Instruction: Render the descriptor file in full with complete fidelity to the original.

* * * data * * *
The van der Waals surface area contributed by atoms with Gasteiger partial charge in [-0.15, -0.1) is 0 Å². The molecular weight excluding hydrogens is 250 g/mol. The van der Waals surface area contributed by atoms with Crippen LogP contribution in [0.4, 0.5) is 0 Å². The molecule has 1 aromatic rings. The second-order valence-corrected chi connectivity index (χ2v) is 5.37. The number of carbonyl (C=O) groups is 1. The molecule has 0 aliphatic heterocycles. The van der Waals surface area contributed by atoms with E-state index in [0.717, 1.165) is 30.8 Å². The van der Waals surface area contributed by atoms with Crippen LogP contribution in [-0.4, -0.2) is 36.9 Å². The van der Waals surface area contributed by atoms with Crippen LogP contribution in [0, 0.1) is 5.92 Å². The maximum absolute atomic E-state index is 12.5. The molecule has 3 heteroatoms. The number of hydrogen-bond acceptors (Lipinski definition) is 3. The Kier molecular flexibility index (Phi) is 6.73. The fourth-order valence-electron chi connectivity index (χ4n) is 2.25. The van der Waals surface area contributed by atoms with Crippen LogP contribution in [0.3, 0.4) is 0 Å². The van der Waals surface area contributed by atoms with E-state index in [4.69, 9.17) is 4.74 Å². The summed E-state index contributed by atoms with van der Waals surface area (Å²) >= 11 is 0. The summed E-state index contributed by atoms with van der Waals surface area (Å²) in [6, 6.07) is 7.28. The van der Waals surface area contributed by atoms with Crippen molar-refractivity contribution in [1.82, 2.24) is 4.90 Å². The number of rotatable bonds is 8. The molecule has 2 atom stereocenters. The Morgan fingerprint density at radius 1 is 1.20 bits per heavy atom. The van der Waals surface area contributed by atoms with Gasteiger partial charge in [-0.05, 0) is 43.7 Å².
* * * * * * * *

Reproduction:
The van der Waals surface area contributed by atoms with Gasteiger partial charge in [-0.15, -0.1) is 0 Å². The molecular weight excluding hydrogens is 250 g/mol. The van der Waals surface area contributed by atoms with Crippen LogP contribution in [0.4, 0.5) is 0 Å². The molecule has 1 aromatic rings. The second-order valence-corrected chi connectivity index (χ2v) is 5.37. The number of carbonyl (C=O) groups is 1. The molecule has 0 aliphatic heterocycles. The van der Waals surface area contributed by atoms with E-state index in [0.717, 1.165) is 30.8 Å². The van der Waals surface area contributed by atoms with Crippen LogP contribution in [-0.4, -0.2) is 36.9 Å². The van der Waals surface area contributed by atoms with Crippen LogP contribution in [0, 0.1) is 5.92 Å². The maximum absolute atomic E-state index is 12.5. The molecule has 3 heteroatoms. The number of hydrogen-bond acceptors (Lipinski definition) is 3. The Kier molecular flexibility index (Phi) is 6.73. The fourth-order valence-electron chi connectivity index (χ4n) is 2.25. The van der Waals surface area contributed by atoms with Crippen LogP contribution in [0.3, 0.4) is 0 Å². The van der Waals surface area contributed by atoms with E-state index in [4.69, 9.17) is 4.74 Å². The summed E-state index contributed by atoms with van der Waals surface area (Å²) >= 11 is 0. The summed E-state index contributed by atoms with van der Waals surface area (Å²) in [6, 6.07) is 7.28. The van der Waals surface area contributed by atoms with Crippen molar-refractivity contribution in [1.82, 2.24) is 4.90 Å². The number of rotatable bonds is 8. The molecule has 2 atom stereocenters. The Morgan fingerprint density at radius 1 is 1.20 bits per heavy atom. The van der Waals surface area contributed by atoms with Gasteiger partial charge in [-0.05, 0) is 43.7 Å².